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I'm working on a project involving joins between datasets and we have a requirement to allow previews of arbitrary joins between arbitrary datasets. Which is crazy, but thats why its fun. This is use facing so given a join I want to show ~10 rows of results quickly.

I've been basing my experimentation around different ways to sub-sample the different tables in such a way that I get at least a few result rows but keep the samples small enough that the join is fast and not cause the sampling to be expensive.

Here are the methods I've found pass the smell test. I would like to know a few things about them:

  1. What types of joins or datasets would these fail at?
  2. How could I identify those datasets?
  3. If both of these are bad at the same thing, how could they be improved?
  4. Is there a type of sampling I have not put here that is better?

Subselect with a limit.

Takes a random sample of one dataset to reduce the overall size.

SELECT col1, col2 FROM table1 JOIN
  (SELECT col1, col2 FROM table2 LIMIT #) AS sample2 
    on table1.col1 = sample2.col1
  LIMIT 10;

I like this because its easy and there is potential in the future to be smart about which table to samples from. It is also possible to select a portion where table1.col1 never equals sample2.col1 so no results are returned.

Find equals values of col1 and Sample them

More complicated, multi-query approach. Here I would do a distinct select of the columns to join on, compare the results to find common values and then do a subselect limiting the results to the common values.

commonVals = intersection of above results
SELECT col1, col2 FROM table1 JOIN 
  (SELECT col1, col2 FROM table2 WHERE col1 IN(commonVals) LIMIT #) as sample2
    on table1.col1 = sample2.col1 
  LIMIT 10;

This gets us a good sample of table2, but the select distinct query may be more expensive than the join. I believe there may be a way to determine if this method is faster if you knew something about how long the distinct cals would take but at this point we don't have that much knowledge of the datasets.

Slap a LIMIT on the join

This is the easiest and the one I'm leaning towards.

SELECT col1, col1 FROM table1 join table2 on table1.col1 = table2.col1 LIMIT #

Assuming the join is good, this will always return data and for at least a large set of cases it will do it fast.

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You've shown 3 answers to a problem but haven't really asked your question. – twoleggedhorse Feb 22 '13 at 20:11
You are very right. I've updated the problem with some specific questions. – Patrick Auld Feb 22 '13 at 20:19
All of your solutions would work, but I guess you are looking for the fastest one. As long as you don't have any ordering in the SQL you should be using the 3rd option ("Slap a LIMIT on the join"), as it just picks up the first few records quickly. BUT if you have ordering in the SQL then it need to join all rows, do the ordering and then limit it - which obviously will take a lot longer on the server (although the network traffic is the same, as it is only sending the first few rows, but I guess you concern is more the server performance than the network one). – Zoltan Fedor Feb 22 '13 at 20:29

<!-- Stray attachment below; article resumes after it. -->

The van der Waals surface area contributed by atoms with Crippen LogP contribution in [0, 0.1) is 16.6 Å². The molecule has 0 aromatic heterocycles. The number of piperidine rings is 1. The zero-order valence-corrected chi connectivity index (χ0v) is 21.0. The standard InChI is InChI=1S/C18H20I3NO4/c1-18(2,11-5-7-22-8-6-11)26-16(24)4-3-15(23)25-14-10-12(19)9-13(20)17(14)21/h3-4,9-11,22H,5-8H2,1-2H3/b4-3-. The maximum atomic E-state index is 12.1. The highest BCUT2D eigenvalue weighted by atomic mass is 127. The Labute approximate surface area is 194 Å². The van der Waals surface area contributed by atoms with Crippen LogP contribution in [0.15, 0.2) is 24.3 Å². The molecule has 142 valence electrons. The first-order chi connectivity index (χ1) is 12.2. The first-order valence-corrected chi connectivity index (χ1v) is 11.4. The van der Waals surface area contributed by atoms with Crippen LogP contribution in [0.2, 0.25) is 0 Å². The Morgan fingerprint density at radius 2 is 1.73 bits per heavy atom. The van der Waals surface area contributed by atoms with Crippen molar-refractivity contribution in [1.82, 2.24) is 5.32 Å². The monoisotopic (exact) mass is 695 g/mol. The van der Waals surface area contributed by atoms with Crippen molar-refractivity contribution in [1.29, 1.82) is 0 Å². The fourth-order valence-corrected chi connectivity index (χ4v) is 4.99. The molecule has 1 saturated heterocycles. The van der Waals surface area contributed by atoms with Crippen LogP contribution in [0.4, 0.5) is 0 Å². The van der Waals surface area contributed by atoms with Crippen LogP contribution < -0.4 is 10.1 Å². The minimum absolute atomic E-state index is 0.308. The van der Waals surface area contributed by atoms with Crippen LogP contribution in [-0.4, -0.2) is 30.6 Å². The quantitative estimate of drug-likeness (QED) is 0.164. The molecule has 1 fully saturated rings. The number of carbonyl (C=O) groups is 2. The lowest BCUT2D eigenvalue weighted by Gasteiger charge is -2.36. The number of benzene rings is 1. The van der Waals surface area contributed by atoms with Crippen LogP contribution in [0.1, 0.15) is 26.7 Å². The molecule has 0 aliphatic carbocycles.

Do not go with the 2nd, it requires full table scans of both tables for DISTINCT. Investigate random sampling techniques, I don't know how MySql does that. – Dale M Feb 22 '13 at 20:33

1 Answer 1

up vote 0 down vote accepted

The problem with the first approach is that the rows in the first table might not have a match in the second table. Remember, inner joins not only do matching, they also do filtering.

The second approach could work, if all the columns used for joining have indexes on them. You can then get a list of matching ids by doing something like:

where id in (select id from table1) and id in (select id from table2) . . .

This gets rid of the initial code and should be pretty fast.

The third method is using the capabilities of the database most directly. You would be depending on the ability of MySQL to optimize according to the size of the result set. This is something that it does, at least in theory.

I would strongly recommend the third approach in conjunction with indexes on the columns used in the joins. This requires minimal changes to the query (just add a limit clause). It allows the database to pursue additional optimizations, if appropriate. It works on a more general set of queries.

share|improve this answer
I decided that the database knows best and just put the limit on it. This doesn't work for everything so I'm also adding somewhat aggressive timeouts and putting in fallback code that knows how to handle them. – Patrick Auld Feb 25 '13 at 18:23

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